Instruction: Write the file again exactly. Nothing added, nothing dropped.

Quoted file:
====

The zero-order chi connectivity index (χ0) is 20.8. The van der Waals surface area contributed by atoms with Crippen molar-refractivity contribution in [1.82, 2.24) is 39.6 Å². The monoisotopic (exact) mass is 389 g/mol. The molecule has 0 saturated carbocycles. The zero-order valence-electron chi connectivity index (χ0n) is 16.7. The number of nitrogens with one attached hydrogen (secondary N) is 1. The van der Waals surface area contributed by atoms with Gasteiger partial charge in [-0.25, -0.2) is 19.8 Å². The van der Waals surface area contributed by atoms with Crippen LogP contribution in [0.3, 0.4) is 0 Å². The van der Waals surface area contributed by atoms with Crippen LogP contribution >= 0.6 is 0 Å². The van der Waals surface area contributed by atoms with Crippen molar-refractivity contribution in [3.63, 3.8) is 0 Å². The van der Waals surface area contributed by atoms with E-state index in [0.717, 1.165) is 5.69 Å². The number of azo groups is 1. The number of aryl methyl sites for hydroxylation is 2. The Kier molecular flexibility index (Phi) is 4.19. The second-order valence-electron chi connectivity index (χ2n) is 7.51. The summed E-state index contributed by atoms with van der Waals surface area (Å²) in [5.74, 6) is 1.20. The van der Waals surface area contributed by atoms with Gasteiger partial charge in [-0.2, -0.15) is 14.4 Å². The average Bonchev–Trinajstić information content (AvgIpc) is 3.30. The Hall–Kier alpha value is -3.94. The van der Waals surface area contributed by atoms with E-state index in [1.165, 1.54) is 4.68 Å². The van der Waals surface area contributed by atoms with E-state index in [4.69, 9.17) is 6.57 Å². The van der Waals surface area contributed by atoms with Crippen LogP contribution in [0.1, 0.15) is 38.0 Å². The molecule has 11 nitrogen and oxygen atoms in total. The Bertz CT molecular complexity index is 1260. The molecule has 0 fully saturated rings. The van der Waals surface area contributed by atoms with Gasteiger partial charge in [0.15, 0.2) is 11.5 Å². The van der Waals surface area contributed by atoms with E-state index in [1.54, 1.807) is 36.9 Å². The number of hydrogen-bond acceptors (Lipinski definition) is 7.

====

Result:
The zero-order chi connectivity index (χ0) is 20.8. The van der Waals surface area contributed by atoms with Crippen molar-refractivity contribution in [1.82, 2.24) is 39.6 Å². The monoisotopic (exact) mass is 389 g/mol. The molecule has 0 saturated carbocycles. The zero-order valence-electron chi connectivity index (χ0n) is 16.7. The number of nitrogens with one attached hydrogen (secondary N) is 1. The van der Waals surface area contributed by atoms with Gasteiger partial charge in [-0.25, -0.2) is 19.8 Å². The van der Waals surface area contributed by atoms with Crippen LogP contribution in [0.3, 0.4) is 0 Å². The van der Waals surface area contributed by atoms with Crippen LogP contribution >= 0.6 is 0 Å². The van der Waals surface area contributed by atoms with Crippen molar-refractivity contribution in [3.63, 3.8) is 0 Å². The van der Waals surface area contributed by atoms with E-state index in [0.717, 1.165) is 5.69 Å². The number of azo groups is 1. The number of aryl methyl sites for hydroxylation is 2. The Kier molecular flexibility index (Phi) is 4.19. The second-order valence-electron chi connectivity index (χ2n) is 7.51. The summed E-state index contributed by atoms with van der Waals surface area (Å²) in [5.74, 6) is 1.20. The van der Waals surface area contributed by atoms with Gasteiger partial charge in [-0.2, -0.15) is 14.4 Å². The average Bonchev–Trinajstić information content (AvgIpc) is 3.30. The Hall–Kier alpha value is -3.94. The van der Waals surface area contributed by atoms with E-state index in [1.165, 1.54) is 4.68 Å². The van der Waals surface area contributed by atoms with E-state index in [4.69, 9.17) is 6.57 Å². The van der Waals surface area contributed by atoms with Crippen LogP contribution in [0.1, 0.15) is 38.0 Å². The molecule has 11 nitrogen and oxygen atoms in total. The Bertz CT molecular complexity index is 1260. The molecule has 0 fully saturated rings. The van der Waals surface area contributed by atoms with Gasteiger partial charge in [0.15, 0.2) is 11.5 Å². The van der Waals surface area contributed by atoms with E-state index in [1.54, 1.807) is 36.9 Å². The number of hydrogen-bond acceptors (Lipinski definition) is 7.